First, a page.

Executive dysfunction in non-demented Parkinson’s disease patients with hallucinations


Keiko Imamura, Department of Neurology, Institute of Neurological Science, Faculty of Medicine, Tottori University, 36-1 Nishi-cho, Yonago 683-8504, Japan
Tel.: +81 859 38 6757
Fax: +81 859 38 6759
e-mail: imamurakeiko@nifty.com


Objective –  We investigated executive function in Parkinson’s disease (PD) patients, and focused on executive dysfunction in PD with hallucinations, but without dementia.

Methods –  PD patients were classified by cognitive or neuropsychotic status as PD group, PD with vivid dreaming group, PD with hallucinations group and Parkinson’s disease dementia (PDD) group. Psychomotor speed tests, the Stroop test, a verbal fluency test and the Self-rating Depression Scale were performed.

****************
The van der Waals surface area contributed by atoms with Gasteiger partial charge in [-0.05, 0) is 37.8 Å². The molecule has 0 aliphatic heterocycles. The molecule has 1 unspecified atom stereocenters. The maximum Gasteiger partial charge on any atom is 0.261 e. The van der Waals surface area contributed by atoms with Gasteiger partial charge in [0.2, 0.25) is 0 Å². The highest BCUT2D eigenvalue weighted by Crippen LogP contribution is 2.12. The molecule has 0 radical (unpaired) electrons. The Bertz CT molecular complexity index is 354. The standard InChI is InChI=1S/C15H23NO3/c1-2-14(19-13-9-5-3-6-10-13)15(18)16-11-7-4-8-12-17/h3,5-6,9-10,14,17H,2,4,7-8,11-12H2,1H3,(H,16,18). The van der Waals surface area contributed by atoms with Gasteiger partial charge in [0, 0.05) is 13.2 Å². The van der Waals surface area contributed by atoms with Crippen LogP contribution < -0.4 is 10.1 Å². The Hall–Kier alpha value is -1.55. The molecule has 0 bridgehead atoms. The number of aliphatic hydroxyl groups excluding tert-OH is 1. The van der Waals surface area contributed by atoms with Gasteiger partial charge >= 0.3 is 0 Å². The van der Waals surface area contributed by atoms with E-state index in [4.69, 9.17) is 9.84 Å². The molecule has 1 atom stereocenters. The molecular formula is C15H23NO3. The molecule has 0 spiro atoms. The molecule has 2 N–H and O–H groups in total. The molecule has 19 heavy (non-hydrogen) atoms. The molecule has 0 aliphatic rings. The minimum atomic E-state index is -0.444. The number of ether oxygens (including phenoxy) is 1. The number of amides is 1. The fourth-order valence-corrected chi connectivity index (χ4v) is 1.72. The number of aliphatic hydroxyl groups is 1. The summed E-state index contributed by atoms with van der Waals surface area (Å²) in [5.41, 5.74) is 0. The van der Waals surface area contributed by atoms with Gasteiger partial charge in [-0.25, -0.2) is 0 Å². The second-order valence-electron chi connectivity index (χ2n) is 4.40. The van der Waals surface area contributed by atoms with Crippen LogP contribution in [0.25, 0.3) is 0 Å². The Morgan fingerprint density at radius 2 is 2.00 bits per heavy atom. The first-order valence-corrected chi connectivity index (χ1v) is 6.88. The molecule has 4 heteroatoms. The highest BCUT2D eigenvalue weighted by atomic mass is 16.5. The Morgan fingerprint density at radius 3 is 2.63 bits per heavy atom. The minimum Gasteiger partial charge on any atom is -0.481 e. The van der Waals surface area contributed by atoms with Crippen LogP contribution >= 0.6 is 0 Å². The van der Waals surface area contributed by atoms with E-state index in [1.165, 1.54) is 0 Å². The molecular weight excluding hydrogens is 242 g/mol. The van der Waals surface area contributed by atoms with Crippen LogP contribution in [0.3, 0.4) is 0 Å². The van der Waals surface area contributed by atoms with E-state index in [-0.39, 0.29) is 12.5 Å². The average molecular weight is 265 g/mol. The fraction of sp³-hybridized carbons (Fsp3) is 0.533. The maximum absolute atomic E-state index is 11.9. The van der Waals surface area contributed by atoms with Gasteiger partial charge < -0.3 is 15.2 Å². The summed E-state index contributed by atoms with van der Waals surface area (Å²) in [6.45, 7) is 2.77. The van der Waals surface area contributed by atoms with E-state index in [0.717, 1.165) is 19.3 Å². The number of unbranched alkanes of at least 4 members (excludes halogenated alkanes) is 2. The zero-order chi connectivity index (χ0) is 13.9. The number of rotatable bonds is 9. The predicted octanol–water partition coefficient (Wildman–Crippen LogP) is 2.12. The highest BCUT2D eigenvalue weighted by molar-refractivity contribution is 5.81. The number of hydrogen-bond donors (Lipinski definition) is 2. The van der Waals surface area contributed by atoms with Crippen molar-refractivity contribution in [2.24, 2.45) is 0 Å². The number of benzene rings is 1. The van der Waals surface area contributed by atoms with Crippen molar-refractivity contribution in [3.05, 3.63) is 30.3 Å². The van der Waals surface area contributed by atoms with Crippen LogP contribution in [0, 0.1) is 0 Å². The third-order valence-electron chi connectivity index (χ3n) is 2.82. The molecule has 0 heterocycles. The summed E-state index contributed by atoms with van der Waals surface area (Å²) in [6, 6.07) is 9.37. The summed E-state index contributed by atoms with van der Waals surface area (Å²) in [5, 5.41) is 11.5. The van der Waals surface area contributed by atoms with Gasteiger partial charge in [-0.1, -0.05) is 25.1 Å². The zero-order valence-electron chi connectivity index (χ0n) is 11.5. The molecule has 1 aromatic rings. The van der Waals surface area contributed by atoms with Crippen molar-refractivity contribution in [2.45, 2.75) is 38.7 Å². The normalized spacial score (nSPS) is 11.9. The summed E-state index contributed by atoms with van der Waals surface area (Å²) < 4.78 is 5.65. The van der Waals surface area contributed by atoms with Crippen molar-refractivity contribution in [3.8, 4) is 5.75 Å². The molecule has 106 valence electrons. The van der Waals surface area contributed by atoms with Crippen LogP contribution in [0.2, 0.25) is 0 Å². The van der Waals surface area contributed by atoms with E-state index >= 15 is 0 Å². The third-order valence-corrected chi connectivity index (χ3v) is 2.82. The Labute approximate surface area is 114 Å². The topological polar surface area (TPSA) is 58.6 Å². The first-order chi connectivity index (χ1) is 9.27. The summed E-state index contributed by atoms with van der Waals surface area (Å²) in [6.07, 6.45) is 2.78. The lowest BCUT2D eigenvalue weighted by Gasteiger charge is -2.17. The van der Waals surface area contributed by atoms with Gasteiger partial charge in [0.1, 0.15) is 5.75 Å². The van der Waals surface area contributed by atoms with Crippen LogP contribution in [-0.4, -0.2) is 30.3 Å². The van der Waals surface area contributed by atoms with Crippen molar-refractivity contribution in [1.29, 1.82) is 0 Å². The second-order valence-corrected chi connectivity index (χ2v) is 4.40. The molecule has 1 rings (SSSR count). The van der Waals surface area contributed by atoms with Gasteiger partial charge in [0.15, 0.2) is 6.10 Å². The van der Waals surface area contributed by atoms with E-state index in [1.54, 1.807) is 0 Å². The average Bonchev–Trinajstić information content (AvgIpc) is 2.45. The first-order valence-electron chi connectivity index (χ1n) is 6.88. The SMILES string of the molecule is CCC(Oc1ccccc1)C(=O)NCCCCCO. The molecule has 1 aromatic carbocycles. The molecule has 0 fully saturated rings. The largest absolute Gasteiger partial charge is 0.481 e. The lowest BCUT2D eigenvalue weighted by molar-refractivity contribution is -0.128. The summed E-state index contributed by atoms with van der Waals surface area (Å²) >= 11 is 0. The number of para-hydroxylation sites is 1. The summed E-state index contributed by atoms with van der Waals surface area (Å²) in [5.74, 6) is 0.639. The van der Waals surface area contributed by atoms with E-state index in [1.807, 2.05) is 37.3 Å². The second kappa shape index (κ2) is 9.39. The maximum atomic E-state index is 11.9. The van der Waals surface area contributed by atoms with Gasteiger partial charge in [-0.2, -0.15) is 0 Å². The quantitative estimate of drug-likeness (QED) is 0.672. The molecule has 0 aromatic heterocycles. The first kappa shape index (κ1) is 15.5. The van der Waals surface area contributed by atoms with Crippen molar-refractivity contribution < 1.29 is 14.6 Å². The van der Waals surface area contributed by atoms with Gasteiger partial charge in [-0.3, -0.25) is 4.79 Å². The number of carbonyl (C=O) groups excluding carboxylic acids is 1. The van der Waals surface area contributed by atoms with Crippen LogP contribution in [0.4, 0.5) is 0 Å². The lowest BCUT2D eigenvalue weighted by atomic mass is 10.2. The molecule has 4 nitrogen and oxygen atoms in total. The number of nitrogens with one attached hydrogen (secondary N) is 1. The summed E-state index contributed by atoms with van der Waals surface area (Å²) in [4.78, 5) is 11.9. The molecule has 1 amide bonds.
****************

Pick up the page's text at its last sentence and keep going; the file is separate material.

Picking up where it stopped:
Results –  The PDD group showed poorer scores in every test compared with the PD group. The PD with hallucinations group showed results similar to those of the PDD group, while the PD with vivid dreaming group was similar to the PD group.

Conclusions –  The study suggests that PD patients with hallucinations, not extensive enough to qualify as dementia, already have executive dysfunction similar to that seen in PDD patients. Executive dysfunction may be an important substrate for hallucinations even when dementia is not yet apparent.